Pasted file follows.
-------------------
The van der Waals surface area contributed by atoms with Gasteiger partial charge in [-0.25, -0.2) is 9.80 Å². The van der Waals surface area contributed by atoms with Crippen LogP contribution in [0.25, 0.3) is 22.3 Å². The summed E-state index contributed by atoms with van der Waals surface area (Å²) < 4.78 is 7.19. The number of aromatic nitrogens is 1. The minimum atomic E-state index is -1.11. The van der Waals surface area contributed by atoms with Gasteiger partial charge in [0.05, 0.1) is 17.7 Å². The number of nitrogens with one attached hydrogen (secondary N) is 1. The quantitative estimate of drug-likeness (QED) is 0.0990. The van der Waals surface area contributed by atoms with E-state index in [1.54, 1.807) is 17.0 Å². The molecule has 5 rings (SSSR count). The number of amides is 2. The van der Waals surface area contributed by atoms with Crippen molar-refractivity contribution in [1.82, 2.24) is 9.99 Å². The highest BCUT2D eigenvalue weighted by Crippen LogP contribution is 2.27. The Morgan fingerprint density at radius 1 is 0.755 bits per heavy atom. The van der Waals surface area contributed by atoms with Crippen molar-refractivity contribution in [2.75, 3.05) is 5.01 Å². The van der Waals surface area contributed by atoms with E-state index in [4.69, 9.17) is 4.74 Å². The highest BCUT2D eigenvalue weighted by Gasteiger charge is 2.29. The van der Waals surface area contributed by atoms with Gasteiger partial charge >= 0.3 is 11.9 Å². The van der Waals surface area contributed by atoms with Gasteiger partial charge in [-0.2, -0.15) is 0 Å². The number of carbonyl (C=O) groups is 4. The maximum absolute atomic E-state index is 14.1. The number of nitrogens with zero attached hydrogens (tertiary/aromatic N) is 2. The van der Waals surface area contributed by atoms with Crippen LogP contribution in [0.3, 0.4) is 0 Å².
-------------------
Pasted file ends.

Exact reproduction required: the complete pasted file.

The van der Waals surface area contributed by atoms with Gasteiger partial charge in [-0.25, -0.2) is 9.80 Å². The van der Waals surface area contributed by atoms with Crippen LogP contribution in [0.25, 0.3) is 22.3 Å². The summed E-state index contributed by atoms with van der Waals surface area (Å²) < 4.78 is 7.19. The number of aromatic nitrogens is 1. The minimum atomic E-state index is -1.11. The van der Waals surface area contributed by atoms with Gasteiger partial charge in [0.05, 0.1) is 17.7 Å². The number of nitrogens with one attached hydrogen (secondary N) is 1. The quantitative estimate of drug-likeness (QED) is 0.0990. The van der Waals surface area contributed by atoms with E-state index in [1.54, 1.807) is 17.0 Å². The molecule has 5 rings (SSSR count). The number of amides is 2. The van der Waals surface area contributed by atoms with Crippen molar-refractivity contribution in [1.82, 2.24) is 9.99 Å². The highest BCUT2D eigenvalue weighted by Crippen LogP contribution is 2.27. The Morgan fingerprint density at radius 1 is 0.755 bits per heavy atom. The van der Waals surface area contributed by atoms with Crippen molar-refractivity contribution in [2.75, 3.05) is 5.01 Å². The van der Waals surface area contributed by atoms with E-state index in [4.69, 9.17) is 4.74 Å². The highest BCUT2D eigenvalue weighted by Gasteiger charge is 2.29. The van der Waals surface area contributed by atoms with Gasteiger partial charge >= 0.3 is 11.9 Å². The van der Waals surface area contributed by atoms with Gasteiger partial charge in [-0.2, -0.15) is 0 Å². The number of carbonyl (C=O) groups is 4. The maximum absolute atomic E-state index is 14.1. The number of nitrogens with zero attached hydrogens (tertiary/aromatic N) is 2. The van der Waals surface area contributed by atoms with Crippen LogP contribution in [0.3, 0.4) is 0 Å².